Business briefs: AbbVie, Teva, HIV, Diabetes, iPhone

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AbbVie's R&D division is shrinking. Pharmalot reports the drug company has pink-slipped around 90 staff in the dermatology, gastroenterology and renal divisions, along with 10 additional scientists for a grand total of 100 jobs. The move follows an April announcement that R&D chief John Leonard was leaving the company.

Teva's latest FDA filing could extend Copaxone's patent just a bit longer – the company announced Thursday it has filed an sNDA for a three-times-a-week 40mg dose of the multiple sclerosis drug. The new formulation is twice that of the daily injection, which is set to lose its patent protection next year. In addition to battling competition like Biogen Idec's Tysabri, the drug is also now up against Biogen Idec's Tecfidera. Leerink Swann analyst Seamus Fernandez said in his Thursday research note that a 40mg approval could “preserve the franchise beyond 2015” and that a survey indicated 50% of polled physicians would migrate patients to the three-times-a-week dose. That same survey showed how Tecfidera is expected to rise over the next three years and others will decline – the survey showed Copaxone use dropping from 22.7% of a physician's MS patients to 14.1% by 2016, with Tecfidera rising from 1% to 16.3% over that same period. Avonex and Betaseron are also projected to decline, while docs said they anticipated an uptick in Genzyme's Aubagio, from 0.9% to 4.4% by 2016.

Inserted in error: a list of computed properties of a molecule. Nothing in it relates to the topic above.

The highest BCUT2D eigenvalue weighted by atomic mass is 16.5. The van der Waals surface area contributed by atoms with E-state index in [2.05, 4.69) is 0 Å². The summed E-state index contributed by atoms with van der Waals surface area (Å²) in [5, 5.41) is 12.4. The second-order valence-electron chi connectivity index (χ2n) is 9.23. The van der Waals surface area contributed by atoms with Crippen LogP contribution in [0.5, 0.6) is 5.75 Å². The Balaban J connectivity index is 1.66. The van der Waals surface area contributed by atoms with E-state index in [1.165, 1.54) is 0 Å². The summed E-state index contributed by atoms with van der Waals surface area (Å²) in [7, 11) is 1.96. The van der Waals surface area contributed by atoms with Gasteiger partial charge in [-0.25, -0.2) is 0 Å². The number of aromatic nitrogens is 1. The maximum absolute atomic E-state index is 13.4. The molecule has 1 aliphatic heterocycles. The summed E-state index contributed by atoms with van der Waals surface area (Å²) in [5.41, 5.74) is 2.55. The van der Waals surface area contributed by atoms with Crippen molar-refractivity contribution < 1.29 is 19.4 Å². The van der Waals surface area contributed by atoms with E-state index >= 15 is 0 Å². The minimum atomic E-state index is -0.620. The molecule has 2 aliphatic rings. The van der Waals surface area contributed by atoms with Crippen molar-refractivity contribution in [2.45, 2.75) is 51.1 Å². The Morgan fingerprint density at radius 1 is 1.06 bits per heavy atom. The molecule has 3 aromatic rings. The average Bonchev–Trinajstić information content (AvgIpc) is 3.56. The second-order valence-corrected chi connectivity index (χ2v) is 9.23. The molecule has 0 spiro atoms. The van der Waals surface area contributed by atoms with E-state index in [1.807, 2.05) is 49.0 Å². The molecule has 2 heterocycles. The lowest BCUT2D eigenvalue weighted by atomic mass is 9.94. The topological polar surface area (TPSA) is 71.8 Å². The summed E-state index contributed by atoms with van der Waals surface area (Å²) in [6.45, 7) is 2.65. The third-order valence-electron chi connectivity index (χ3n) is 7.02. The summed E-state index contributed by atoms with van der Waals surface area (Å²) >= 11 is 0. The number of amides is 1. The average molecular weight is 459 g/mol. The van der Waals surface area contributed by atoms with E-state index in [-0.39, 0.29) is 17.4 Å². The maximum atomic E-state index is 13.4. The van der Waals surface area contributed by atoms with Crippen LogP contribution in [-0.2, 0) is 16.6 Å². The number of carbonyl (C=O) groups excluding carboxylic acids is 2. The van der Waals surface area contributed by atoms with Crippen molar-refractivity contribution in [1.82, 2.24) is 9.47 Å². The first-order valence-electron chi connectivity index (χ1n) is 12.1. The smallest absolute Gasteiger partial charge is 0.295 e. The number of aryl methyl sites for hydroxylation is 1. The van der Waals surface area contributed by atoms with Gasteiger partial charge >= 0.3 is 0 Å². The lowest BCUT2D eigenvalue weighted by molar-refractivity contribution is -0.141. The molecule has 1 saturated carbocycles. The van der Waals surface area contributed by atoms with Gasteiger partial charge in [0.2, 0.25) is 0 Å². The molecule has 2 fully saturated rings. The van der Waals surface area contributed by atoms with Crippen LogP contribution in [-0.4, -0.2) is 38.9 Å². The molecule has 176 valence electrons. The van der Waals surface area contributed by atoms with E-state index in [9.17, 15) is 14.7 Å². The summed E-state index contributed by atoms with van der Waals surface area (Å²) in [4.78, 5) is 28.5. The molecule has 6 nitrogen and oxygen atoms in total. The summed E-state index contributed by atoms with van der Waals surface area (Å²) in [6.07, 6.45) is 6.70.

University of Pittsburgh researchers have broken the genetic code of the HIV virus' protective protein coat, which is called a capsid. The discovery that could help scientists find a way to disable the virus, reports US News, because it means that researchers can now attack the outer coat in two ways – by finding a way to super-seal the capsid so it contains the virus without letting it infect cells, or by weakening the armor to disable the virus before it has a chance to enter cells and replicate. Peijun Zhang, who worked on the study told US News that this opens up a new way to attack the virus, as most therapies focus on RNA, which helps the virus replicate.

Blood glucose meters are drawing negative attention among researchers who convened at the May Diabetes Technology Society meeting. AARP reports that studies indicate blood glucose monitors generally fail to meet the FDA's 95% accuracy requirement and that the agency is aware of the problem.

A prototype sensor developed at the University of Illinois could turn iPhones into virus and bacteria detection devices, reports Mobihealth News. If successful, it would mean a biosensor made of around $200 in parts could challenge $50,000 lab spectrophotometers.

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